Jubi: Governor Warns Native Papuans Could Disappear in 10 – 20 Years

From our partners at Tabloid Jubi’s West Papua Daily

October 17, 2015

Papua Governor, Lukas Enembe - Jubi

Jayapura, Jubi – The planed transmigration program in Papua proposed by Minister of Rural, Remote Development Area and Transmigration, Marwan Jafar, is a demographic threat to indigenous Papuans, warned Papua Governor Lukas Enembe.

“We have rejected this Central Government’s program. If they are still put it into their agenda, it should be the local transmigration instead of sending people from Java or other regions to Papua,” Enembe said on last week.

“Replacing poor people to Papua means to bring problems to Papua. It would not only bring the economic, employment of social problems, but I am worried that the transmigration would demolish the population of indigenous Papuans. I am afraid that within ten to twenty years the indigenous Papuans would disappear from this land,” Enembe told Jubi at the Governor’s Official Resident in Jayapura on Saturday evening (17/10/2015).

The governor said until now no party has the accurate data about the number of indigenous Papuans in Papua. So how to protect the indigenous Papuans of the transmigration program is still continued without any data on the population of indigenous Papuans?

“We are still struggling with some issues of education, health, infrastructure and empowerment of indigenous Papuans. The transmigration would add the problem faced by the local government. Moreover if those who brought in are people without expertise thus it would not give benefit to the development in this land,” said Enembe.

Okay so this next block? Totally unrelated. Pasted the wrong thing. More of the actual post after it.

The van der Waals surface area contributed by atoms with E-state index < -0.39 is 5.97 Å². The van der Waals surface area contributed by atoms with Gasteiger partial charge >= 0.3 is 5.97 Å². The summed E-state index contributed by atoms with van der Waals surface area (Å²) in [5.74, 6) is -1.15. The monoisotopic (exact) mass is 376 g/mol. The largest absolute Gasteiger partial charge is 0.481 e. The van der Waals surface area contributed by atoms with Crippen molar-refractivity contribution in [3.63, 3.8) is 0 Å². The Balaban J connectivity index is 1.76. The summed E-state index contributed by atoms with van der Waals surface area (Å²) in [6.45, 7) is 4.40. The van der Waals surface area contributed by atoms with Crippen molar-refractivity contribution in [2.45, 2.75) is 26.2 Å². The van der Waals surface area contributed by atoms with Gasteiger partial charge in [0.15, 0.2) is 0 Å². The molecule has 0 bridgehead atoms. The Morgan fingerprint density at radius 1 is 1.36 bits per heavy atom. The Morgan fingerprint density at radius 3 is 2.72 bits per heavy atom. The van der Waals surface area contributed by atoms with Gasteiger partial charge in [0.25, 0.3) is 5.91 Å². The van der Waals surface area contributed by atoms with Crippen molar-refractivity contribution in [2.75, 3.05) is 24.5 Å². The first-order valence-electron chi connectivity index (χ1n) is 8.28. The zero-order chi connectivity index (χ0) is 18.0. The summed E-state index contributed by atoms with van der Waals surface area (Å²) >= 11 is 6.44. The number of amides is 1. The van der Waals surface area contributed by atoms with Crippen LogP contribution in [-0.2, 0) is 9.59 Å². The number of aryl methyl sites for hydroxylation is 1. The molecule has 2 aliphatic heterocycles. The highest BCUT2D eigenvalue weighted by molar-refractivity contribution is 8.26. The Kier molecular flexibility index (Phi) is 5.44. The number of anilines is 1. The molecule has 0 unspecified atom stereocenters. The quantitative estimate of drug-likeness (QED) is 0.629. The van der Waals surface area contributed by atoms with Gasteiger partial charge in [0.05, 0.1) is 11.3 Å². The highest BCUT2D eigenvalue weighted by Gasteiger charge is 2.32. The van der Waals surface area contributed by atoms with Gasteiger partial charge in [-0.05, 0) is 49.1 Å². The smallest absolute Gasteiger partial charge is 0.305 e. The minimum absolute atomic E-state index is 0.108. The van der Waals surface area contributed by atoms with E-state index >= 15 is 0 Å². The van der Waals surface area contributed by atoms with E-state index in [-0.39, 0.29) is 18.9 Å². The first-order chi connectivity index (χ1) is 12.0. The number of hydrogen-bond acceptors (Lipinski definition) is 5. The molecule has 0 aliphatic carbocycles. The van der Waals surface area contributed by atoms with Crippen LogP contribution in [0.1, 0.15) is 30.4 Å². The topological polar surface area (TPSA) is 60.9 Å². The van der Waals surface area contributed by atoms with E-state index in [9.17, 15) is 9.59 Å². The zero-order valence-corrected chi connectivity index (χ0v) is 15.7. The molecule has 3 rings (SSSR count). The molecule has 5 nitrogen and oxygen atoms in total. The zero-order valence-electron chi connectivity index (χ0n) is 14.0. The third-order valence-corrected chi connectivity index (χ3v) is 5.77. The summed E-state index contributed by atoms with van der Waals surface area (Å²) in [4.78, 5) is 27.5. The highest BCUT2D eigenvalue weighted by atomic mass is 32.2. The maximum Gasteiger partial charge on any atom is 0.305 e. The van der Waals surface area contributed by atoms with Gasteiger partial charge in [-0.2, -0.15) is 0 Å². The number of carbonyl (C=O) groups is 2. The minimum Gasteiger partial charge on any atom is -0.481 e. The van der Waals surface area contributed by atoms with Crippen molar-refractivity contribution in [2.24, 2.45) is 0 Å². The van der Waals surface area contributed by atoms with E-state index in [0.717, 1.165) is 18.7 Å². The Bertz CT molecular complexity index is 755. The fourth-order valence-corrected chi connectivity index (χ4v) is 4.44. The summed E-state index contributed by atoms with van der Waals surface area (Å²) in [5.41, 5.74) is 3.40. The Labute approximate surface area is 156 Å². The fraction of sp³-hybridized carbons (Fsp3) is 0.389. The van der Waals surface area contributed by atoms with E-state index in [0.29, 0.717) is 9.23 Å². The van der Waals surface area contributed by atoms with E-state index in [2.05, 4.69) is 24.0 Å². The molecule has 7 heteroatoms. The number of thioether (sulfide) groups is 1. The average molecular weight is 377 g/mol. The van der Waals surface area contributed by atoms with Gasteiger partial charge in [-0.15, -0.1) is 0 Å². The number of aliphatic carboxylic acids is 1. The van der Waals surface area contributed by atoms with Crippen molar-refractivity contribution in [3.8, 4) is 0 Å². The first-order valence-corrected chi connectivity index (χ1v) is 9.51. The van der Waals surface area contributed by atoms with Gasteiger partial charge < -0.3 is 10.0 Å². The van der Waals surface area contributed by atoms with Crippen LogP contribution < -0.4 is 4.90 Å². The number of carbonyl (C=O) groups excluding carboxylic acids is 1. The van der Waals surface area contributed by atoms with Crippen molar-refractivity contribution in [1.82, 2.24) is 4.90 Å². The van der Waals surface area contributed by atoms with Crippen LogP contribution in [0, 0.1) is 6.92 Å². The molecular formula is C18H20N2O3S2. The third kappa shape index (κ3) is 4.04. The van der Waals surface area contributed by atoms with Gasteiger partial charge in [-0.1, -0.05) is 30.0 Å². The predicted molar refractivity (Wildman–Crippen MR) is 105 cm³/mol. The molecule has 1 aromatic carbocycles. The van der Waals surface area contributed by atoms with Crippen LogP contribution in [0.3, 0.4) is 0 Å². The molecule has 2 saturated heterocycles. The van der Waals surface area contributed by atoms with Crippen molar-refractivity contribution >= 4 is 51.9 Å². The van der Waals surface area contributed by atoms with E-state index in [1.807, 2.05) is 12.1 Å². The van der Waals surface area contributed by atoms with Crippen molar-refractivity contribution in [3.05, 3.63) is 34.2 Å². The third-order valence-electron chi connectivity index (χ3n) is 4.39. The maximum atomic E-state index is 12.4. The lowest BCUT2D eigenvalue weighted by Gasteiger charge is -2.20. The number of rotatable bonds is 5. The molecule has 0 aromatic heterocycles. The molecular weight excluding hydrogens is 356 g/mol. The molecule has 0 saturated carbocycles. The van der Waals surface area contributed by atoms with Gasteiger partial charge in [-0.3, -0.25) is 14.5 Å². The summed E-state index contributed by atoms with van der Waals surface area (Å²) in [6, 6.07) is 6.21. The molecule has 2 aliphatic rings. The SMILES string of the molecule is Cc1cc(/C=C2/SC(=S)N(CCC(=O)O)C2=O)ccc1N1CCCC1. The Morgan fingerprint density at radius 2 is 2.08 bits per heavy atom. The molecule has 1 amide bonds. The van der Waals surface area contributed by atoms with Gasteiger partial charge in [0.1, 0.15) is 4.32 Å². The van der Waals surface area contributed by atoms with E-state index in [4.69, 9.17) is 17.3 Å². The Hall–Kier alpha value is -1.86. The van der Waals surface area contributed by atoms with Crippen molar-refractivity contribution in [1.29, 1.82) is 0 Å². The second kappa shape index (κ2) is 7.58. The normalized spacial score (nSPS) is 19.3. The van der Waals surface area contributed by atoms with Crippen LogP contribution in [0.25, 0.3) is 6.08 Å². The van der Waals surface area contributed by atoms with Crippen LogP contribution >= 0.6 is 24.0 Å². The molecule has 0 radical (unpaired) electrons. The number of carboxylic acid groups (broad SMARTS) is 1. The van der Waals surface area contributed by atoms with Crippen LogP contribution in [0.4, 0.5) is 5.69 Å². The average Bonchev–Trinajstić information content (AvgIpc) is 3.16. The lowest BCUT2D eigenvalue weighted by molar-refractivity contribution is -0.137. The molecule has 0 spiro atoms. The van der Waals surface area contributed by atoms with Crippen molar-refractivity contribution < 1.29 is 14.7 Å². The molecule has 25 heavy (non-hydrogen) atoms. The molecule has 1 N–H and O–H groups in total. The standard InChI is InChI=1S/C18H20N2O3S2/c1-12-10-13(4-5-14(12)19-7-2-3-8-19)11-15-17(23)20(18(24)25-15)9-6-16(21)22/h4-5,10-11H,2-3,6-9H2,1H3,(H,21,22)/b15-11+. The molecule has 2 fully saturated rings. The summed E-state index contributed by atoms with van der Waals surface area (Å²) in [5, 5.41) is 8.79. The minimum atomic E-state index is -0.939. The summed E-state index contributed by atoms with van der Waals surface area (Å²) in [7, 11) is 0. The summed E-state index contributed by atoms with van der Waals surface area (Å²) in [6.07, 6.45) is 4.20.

In the early September, the Minister Marwan Jafar demonstrated his attitude to opposite the statement of the President Indonesia, Joko Widodo about to stop the transmigration program in Papua. Instead of support the president’s statement; he made his statement to expand the transmigration program in Papua. He said the program of sending poor people from the crowd area to less population area who also provided with cash and land has been proven to be “success” in Merauke.

“Merauke could be regarded as the border area that has been successful in implementing the transmigration and agricultural development program in the eastern Indonesia,” Marwan told reporters in Jakarta. He added Merauke is “the heaven for transmigrants”. He predicted that 275 thousand people have been moved to Merauke since Indonesia’s annexation towards West Papua in 1969.

He said the transmigration program would increase the production as well as support the government’s plan to develop 1.2 million hectares of paddy fields in Merauke under the Merauke Integrated Rice Estate (MIRE) Project. (Victor Mambor/rom)

Indonesia’s Colonial Transmigration is intentional annihilation of Papua’s Indigenous peoples


Special analysis and investigation

By Santon Tekege

This piece was originally sent to be published for the International Day of Peace, September 21, however given its length, editing translation has taken several weeks.

papua vs indon population breakdown graph
Population growth charts of indigenous Papuans vs transmigrants under Indonesian occupation (Illustrative Graph: Awikaituma)


I write these words with tears falling down my face. As an indigenous Papuan I feel like I have been expelled from my own land. It’s as if we have been removed far away from the land of Papua, like the land is being purged of all indigenous Papuans. My people have become observers of all the changes that we are being subjected to and of all the games and manoeuvres being played out by the Indonesian Government in Papua. I ask myself what I have done wrong, such that I as one of the owners of this land should have been pushed to the margins in this way. Marginalised and expelled from my own land.


The marginalisation of the indigenous Papuan population is happening not only as a result of the flood of non-Papuans arriving in the land week after week, but also is being contributed to by the low birth rates of indigenous Papuans at this time, whilst there is also an continuous increase in their death rate. The native peoples of the land of Papua are being annihilated intentionally by the Indonesian Government. Annihilated on the soil of their own ancestors.

Marginalisation of the Indigenous Papuan Community through Transmigration.